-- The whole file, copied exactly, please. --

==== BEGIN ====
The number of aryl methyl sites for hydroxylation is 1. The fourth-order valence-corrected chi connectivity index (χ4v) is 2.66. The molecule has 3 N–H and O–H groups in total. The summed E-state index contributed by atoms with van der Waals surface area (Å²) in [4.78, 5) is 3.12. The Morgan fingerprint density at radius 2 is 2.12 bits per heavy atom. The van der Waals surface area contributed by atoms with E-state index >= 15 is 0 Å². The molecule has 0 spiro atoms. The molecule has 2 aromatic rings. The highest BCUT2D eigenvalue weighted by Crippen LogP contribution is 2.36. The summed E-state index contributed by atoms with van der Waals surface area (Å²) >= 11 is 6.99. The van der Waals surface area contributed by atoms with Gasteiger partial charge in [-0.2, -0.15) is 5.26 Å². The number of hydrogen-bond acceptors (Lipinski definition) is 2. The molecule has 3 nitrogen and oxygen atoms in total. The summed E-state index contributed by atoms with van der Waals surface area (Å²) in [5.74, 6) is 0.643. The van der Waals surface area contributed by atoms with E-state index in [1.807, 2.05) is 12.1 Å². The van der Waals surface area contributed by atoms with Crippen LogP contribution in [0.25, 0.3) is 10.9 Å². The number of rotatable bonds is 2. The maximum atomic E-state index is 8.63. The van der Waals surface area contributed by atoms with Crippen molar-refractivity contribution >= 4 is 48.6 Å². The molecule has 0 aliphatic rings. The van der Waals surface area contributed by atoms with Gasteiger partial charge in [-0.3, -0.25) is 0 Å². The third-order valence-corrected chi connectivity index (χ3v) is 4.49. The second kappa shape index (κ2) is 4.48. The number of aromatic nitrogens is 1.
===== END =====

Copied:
The number of aryl methyl sites for hydroxylation is 1. The fourth-order valence-corrected chi connectivity index (χ4v) is 2.66. The molecule has 3 N–H and O–H groups in total. The summed E-state index contributed by atoms with van der Waals surface area (Å²) in [4.78, 5) is 3.12. The Morgan fingerprint density at radius 2 is 2.12 bits per heavy atom. The van der Waals surface area contributed by atoms with E-state index >= 15 is 0 Å². The molecule has 0 spiro atoms. The molecule has 2 aromatic rings. The highest BCUT2D eigenvalue weighted by Crippen LogP contribution is 2.36. The summed E-state index contributed by atoms with van der Waals surface area (Å²) >= 11 is 6.99. The van der Waals surface area contributed by atoms with Gasteiger partial charge in [-0.2, -0.15) is 5.26 Å². The number of hydrogen-bond acceptors (Lipinski definition) is 2. The molecule has 3 nitrogen and oxygen atoms in total. The summed E-state index contributed by atoms with van der Waals surface area (Å²) in [5.74, 6) is 0.643. The van der Waals surface area contributed by atoms with E-state index in [1.807, 2.05) is 12.1 Å². The van der Waals surface area contributed by atoms with Crippen LogP contribution in [0.25, 0.3) is 10.9 Å². The number of rotatable bonds is 2. The maximum atomic E-state index is 8.63. The van der Waals surface area contributed by atoms with Crippen molar-refractivity contribution >= 4 is 48.6 Å². The molecule has 0 aliphatic rings. The van der Waals surface area contributed by atoms with Gasteiger partial charge in [-0.3, -0.25) is 0 Å². The third-order valence-corrected chi connectivity index (χ3v) is 4.49. The second kappa shape index (κ2) is 4.48. The number of aromatic nitrogens is 1.